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Automation and 6 Ways it Enhances your Workers' Productivity


The rapid pace of technological advancement and automation can create uncertainty about the future of work. There is plenty of talk, for example, of whether workers could and would be totally replaced by machines in this age. This fear is rather unfounded. In a recent Guardian article, Jeroen Dekker, co-founder of Active Ants, mentioned that “as robot technology advances, we can use them more and more, together with humans, to do useful work, and I think this is the future.” In summary, automation enhances productivity instead of taking away jobs. Here are 6 ways how.


Complementing Human Abilities


Robots can perform repetitive, physically demanding, and potentially hazardous tasks, allowing human workers to focus on more complex and cognitive aspects of their jobs. Robots are able to perform repetitive tasks, but are usually unable to make complex decisions or navigate difficult situations. Robots, after all, work for our benefit and to make arduous jobs easy. This collaboration can enhance productivity and efficiency while reducing the risk of injuries or strain on human workers.


Increased Job Fulfilment


By automating certain tasks, workers can be freed from mundane or monotonous work, allowing them to engage in more challenging and intellectually stimulating tasks. According to Joroen Dekker, for instance, “Some jobs are disappearing, but that’s the nasty jobs, for which we cannot find enough people”. While mundane jobs are flushed out in this age of automation, their human counterparts are now free to exercise their own creativity at work. Workers can focus on tasks that require innovation and thinking outside the box, making them more valuable in their field. This can lead to increased job satisfaction and a sense of fulfilment among workers.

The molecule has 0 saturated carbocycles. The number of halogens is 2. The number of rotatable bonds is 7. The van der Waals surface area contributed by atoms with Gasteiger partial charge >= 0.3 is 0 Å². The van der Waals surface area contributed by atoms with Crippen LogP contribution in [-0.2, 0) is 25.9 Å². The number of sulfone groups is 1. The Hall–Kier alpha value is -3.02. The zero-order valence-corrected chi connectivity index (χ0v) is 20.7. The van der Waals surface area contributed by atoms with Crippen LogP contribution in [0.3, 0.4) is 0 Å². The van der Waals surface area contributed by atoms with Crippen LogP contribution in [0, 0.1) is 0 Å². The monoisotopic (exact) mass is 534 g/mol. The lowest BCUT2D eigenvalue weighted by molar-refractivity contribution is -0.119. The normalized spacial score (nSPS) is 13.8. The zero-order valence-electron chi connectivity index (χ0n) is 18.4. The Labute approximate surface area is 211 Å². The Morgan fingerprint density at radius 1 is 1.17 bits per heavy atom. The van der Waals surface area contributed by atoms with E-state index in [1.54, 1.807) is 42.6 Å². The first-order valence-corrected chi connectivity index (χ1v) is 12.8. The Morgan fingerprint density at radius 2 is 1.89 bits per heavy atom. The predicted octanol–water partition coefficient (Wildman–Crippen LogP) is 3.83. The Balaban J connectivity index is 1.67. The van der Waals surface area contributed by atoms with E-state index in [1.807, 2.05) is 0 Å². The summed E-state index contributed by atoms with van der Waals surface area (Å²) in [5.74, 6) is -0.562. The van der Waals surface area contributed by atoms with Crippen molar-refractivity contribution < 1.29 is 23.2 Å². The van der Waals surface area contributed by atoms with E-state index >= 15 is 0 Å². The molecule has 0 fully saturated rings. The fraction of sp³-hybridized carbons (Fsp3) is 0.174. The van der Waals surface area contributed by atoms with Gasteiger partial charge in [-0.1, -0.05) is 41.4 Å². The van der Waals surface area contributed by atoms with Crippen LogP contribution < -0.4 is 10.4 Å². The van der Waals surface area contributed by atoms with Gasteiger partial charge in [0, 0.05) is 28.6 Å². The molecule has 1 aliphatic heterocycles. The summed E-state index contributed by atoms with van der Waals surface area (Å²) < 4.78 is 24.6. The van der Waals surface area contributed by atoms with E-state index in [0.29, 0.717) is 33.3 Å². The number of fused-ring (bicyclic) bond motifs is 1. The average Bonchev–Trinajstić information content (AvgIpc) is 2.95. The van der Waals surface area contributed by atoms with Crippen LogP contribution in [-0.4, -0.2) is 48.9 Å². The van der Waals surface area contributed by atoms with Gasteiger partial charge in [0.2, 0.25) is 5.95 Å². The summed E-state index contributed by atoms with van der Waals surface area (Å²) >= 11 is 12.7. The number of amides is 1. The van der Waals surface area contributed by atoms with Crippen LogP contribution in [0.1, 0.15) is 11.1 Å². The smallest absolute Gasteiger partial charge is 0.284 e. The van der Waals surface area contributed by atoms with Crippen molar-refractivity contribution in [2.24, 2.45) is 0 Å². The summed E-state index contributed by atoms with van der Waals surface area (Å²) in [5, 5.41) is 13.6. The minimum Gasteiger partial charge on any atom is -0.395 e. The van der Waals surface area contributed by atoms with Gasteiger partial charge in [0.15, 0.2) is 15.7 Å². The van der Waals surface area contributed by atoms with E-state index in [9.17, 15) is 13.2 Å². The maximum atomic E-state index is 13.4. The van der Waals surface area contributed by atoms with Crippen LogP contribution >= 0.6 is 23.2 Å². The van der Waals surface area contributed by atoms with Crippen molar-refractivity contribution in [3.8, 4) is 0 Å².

Addressing Labour Shortages


In some industries, there is a shortage of skilled workers. Robots can fill this gap by taking on routine or low-skilled tasks, enabling companies to maintain operations even with a limited workforce. The Straits Times, for instance, have highlighted the lack of manpower in the healthcare industry. The article mentions that “with the number of people needing care growing quickly and an estimated 670,000 carer posts to go unfilled in Germany by 2050, the researchers are racing to conceive robots that can take over some of the tasks carried out today by nurses, carers and doctors”.


While the machine itself is still in its early stages, the lead scientist affirms that “the statistics are clear that it is urgent”, and it will become necessary for automation to advance to help take the stress out of their human counterparts. This ensures continuity and stability in industries facing labour challenges.


Higher Quality and Consistency


Robots are capable of performing tasks with high precision and accuracy, leading to improved quality and consistency in the output. By working together with robots, human workers can leverage these capabilities to deliver products or services of higher standards.


Opportunities for Upskilling


As automation takes over certain tasks, workers have the opportunity to develop new skills and specialise in areas that require human expertise. This can lead to upskilling and reskilling programs, allowing workers to transition to higher-value roles that are more difficult to automate.


Economic Growth and Innovation


The integration of robots into the workforce can drive economic growth and spur innovation. By automating repetitive tasks, companies can reduce costs, increase productivity, and invest in research and development, ultimately leading to the creation of new job opportunities.


In summary


Balancing the benefits of automation with the well-being and job security of workers will be crucial in navigating the future of work. While there have been some legitimate concerns about potential job losses, there are still ways this can be a harmonious relationship as companies implement policies and regulations to ensure a smooth transition and support for workers affected by automation.


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